Part of the Computing fundamentals glossary:

Glass house is a term for centralized computing in an enterprise and the mindset of those who plan and administer it. The term originated from the glass windows that, beginning in the 1950s, corporations began to build into their large central computer rooms to let visitors peer in on their impressive rows of mainframe computers, direct access storage devices and tape racks, and other hardware. These large rooms were built with an elevated floor that could accommodate, underneath the floorboards, telecommunications and local channel cabling as well as water pipes for cooling the larger water-cooled mainframes. As hardware technology and physical footprints have changed, the physical glass house has changed or even disappeared into smaller spaces and closets. However, much computing in an enterprise remains (and is expected to remain) centrally administered and, to the extent that it does, the glass house point-of-view remains in fashion.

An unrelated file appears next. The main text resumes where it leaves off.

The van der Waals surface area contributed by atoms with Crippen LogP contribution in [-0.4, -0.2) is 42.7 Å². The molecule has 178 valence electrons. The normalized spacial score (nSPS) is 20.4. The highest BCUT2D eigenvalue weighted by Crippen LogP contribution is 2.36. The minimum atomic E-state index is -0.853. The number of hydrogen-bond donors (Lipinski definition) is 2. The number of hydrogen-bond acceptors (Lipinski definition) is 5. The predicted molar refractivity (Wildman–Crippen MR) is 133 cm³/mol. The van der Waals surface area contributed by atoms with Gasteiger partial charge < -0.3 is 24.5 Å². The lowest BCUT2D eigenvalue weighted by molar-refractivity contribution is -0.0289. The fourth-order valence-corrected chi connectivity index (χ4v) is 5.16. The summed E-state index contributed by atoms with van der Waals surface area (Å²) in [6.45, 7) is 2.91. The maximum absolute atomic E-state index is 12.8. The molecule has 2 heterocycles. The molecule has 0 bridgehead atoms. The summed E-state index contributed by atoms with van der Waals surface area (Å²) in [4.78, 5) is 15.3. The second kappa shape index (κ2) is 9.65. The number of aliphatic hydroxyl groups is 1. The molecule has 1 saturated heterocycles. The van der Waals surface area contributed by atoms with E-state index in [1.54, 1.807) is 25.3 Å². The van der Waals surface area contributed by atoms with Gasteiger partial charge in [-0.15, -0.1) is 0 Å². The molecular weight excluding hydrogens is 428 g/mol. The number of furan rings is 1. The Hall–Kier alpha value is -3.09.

This was last updated in November 2005
Posted by: Margaret Rouse

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